Professor Thorns: Yes, and another important factor I think with the single body is that when VLA started working on BSE—mad cow disease—we worked quite closely with the Health and Safety Executive and they provided help and advice and support in terms of how to deal with that particular prion. Indeed, as Sir Leszek has said, it came about that he was given a certain derogation in terms of some of the activities and they were much stricter ways of dealing with it in other activities. I feel that many of us have good relationships with the HSE and it should be a proactive approach as well as a reactive approach by them.

  Q186  Chairman: Callaghan was obviously talking about bringing two regulatory systems together and everybody seems to be in broad agreement with that, given the comments made about not adding to the overall bureaucratic burden. In terms of actually bringing in all the other organisations involved, who should be pulling that altogether? Should it be Defra? Should it be research councils? Should it be the HSE?

  Mr Visscher: Going back to my earlier comment about consultation, I think it would be helpful for one body and I think we would see HSE as being the fulcrum for this going forward and for that body to hold the ring in the discussions with all interested parties. I think the interactions between the Institute of Animal Health and HSE are developing and are more involved than they used to be—and quite rightly so—with the way the new regulations are evolving. I think that would be the right way forward.

  Q187  Chairman: HSE should be the fulcrum in your view.

  Mr Visscher: Yes.

  Q188  Chairman: Do your colleagues share that view?

  Professor Thorns: Yes, except that I think some transportation materials often go outside UK borders and I do think some of the regulations we have to deal with are based on worldwide legislation so maybe there is a slightly broader role for bringing this together as well.

  Q189  Mr Cawsey: I would like to ask a few questions on Pirbright and the experience and where we are following last year's events. I will ask Steve first, as Chief Executive of BBSRC. As the sponsor of IAH Pirbright, employer of its staff and owner of the site, how much blame should BBSRC accept for the release of the foot and mouth disease last summer?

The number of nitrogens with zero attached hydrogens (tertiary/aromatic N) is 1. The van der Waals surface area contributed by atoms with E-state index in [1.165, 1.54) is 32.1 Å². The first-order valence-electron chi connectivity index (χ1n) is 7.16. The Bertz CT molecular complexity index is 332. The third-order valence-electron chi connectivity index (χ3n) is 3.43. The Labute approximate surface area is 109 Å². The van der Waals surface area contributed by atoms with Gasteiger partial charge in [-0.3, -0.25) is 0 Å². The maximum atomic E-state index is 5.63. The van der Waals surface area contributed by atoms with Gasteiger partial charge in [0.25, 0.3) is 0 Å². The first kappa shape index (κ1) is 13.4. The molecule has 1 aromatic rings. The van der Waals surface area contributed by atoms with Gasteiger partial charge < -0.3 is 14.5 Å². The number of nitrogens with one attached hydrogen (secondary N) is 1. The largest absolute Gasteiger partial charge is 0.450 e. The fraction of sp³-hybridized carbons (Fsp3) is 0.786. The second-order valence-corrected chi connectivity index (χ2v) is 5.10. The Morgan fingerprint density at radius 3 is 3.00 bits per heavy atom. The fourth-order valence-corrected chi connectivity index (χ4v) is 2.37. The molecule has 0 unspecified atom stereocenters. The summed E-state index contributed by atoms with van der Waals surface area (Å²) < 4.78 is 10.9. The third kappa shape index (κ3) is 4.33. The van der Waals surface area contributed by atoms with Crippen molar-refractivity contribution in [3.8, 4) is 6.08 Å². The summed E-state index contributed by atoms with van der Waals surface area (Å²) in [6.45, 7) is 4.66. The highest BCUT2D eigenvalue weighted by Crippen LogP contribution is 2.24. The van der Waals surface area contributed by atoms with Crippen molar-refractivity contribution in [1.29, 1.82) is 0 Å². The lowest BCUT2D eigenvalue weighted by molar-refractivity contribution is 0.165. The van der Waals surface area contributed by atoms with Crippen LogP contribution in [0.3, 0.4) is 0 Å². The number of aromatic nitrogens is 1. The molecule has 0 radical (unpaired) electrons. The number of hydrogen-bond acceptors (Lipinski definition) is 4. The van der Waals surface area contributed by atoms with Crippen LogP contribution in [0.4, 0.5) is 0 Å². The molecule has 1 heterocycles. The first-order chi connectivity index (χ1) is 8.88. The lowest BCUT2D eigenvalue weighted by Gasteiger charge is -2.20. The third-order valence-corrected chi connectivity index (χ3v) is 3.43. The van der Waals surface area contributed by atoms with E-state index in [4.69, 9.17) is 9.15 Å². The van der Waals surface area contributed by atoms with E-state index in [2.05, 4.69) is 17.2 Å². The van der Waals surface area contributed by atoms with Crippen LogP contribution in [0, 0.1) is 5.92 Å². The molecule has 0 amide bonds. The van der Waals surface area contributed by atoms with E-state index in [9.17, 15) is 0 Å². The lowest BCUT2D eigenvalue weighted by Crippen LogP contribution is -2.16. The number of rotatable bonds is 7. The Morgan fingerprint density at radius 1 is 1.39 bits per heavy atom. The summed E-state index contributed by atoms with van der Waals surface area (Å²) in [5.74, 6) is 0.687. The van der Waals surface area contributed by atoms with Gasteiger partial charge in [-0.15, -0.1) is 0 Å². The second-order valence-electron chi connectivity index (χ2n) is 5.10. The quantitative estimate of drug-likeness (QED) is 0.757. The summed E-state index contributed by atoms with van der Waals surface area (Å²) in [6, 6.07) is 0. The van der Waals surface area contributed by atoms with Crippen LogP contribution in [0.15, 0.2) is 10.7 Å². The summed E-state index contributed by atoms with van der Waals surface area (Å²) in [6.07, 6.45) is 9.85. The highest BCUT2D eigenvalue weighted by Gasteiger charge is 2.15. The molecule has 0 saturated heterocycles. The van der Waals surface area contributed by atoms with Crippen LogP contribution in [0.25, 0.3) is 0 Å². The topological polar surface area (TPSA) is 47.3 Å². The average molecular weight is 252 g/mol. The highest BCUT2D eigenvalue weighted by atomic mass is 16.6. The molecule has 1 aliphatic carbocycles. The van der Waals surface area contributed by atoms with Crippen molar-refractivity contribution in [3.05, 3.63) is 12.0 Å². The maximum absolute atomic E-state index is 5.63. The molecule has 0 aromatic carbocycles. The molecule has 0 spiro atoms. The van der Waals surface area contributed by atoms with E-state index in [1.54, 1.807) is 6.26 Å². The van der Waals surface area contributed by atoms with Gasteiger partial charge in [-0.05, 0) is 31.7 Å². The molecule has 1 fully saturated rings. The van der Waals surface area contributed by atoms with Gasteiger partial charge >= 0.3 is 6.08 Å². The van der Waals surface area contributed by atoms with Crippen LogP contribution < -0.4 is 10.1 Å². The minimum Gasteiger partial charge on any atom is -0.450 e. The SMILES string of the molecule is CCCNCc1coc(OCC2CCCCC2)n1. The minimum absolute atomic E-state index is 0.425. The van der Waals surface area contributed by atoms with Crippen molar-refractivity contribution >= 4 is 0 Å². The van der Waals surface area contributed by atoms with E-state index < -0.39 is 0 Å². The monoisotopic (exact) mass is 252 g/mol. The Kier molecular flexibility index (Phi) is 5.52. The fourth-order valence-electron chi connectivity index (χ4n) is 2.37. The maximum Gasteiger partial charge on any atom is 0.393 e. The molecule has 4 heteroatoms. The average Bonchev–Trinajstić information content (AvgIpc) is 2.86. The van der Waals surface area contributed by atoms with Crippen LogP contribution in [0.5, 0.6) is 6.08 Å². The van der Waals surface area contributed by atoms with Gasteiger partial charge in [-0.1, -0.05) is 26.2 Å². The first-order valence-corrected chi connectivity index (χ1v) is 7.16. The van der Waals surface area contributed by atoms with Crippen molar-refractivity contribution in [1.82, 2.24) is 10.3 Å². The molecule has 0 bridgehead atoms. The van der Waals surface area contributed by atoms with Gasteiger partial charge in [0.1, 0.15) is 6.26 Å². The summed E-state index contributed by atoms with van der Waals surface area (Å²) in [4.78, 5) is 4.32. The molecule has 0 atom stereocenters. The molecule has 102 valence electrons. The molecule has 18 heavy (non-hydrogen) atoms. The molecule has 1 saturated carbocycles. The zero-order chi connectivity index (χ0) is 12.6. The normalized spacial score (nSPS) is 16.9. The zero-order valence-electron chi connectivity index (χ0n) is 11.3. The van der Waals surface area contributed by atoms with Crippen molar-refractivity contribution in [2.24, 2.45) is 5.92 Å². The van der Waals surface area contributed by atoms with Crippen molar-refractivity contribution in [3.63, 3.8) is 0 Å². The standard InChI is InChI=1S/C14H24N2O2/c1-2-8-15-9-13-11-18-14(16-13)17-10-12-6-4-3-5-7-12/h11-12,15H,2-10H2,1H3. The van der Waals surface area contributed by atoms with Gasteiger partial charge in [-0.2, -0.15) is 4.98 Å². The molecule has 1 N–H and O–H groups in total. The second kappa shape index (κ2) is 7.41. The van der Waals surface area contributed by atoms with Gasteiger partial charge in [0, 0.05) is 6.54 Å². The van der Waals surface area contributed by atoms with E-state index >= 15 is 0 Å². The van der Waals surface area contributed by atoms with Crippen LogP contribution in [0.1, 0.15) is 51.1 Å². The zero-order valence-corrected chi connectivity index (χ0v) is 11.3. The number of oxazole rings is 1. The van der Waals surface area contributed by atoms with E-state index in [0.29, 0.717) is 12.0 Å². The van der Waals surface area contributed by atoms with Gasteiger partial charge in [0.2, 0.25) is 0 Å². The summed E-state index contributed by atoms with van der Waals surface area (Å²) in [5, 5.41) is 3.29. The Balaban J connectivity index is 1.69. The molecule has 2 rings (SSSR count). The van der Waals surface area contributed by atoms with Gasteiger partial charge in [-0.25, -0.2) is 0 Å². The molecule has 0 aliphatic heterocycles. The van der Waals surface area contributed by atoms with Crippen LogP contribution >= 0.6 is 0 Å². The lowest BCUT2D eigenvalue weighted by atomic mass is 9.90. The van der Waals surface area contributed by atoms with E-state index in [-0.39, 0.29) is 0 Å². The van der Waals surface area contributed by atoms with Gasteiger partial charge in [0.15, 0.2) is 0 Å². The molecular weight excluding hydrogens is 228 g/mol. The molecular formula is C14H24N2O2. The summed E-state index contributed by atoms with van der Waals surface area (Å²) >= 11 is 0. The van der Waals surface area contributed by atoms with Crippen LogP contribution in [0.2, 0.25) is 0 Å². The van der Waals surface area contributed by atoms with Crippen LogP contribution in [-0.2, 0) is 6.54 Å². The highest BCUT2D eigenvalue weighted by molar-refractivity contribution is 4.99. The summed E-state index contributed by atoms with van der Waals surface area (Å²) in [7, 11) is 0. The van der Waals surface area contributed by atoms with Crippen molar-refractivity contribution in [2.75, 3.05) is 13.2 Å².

Mr Visscher: As previous reports that have been published on this show, there were a range of events leading up to the believed route of the release of the virus. One of the key issues for BBSRC was the way in which the regulation was exercised and for us there was one big surprise and that was that it was permitted, under the licensing terms, for live virus to be in the drains even after there had been some treatment. That was an agreement between Merial and the regulator. Why that was a shock to us was that the drains were not designed in the first place with that in mind. Secondly, we had also put in place arrangements between ourselves and Merial to have a lease prohibiting the release of noxious substances into the drains. Despite all that, we also had a fall-back mechanism in place, a so-called chemical treatment plant which is there in the event of a virus getting into the drains. The BBSRC had endeavoured to put in place a framework and agreements and it was a surprise to us that it was possible for the virus to be released into the drains. Had we known otherwise then I think our risk assessment would have been different.

  Q190  Mr Cawsey: Why was that unknown to you?

  Mr Visscher: One of the lessons learned from the overall experience of Pirbright is the sharing of information between the parties was not as much as is in place now. The licences were regarded as confidential and it was then left to whether the parties chose to exchange those between themselves or not. I believe that as IAH and Merial had existed on the same site for some years there was an understandable expectation that the same regulations would be applied to both parties, given that they were handling the same material. That proved not to be the case.

  Q191  Chairman: Mr Visscher, you are in charge of this site; it is a BBSRC site.

  Mr Visscher: It is BBSRC owned site which is leased to the Institute of Animal Health and the Institute of Animal Health sub-leases it in part to Merial Animal Health.

  Q192  Dr Iddon: I find what you have just said surprising, that it is permitted for live viruses to be in the drains. Do any of our panel know whether any other licences exist where live viruses are allowed into the public drainage system?

  Mr Visscher: It had been, it is not now.

  Q193  Dr Iddon: That is Pirbright but are there any other sites where we might have licences in force which allow live viruses to get into the public drain system?

  Sir Leszek Borysiewicz: To the best of my knowledge within the MRC that is certainly not the case within the units that we operate in. We expect inactivation of the agents before they are actually released.

  Q194  Dr Iddon: So Pirbright was the exception.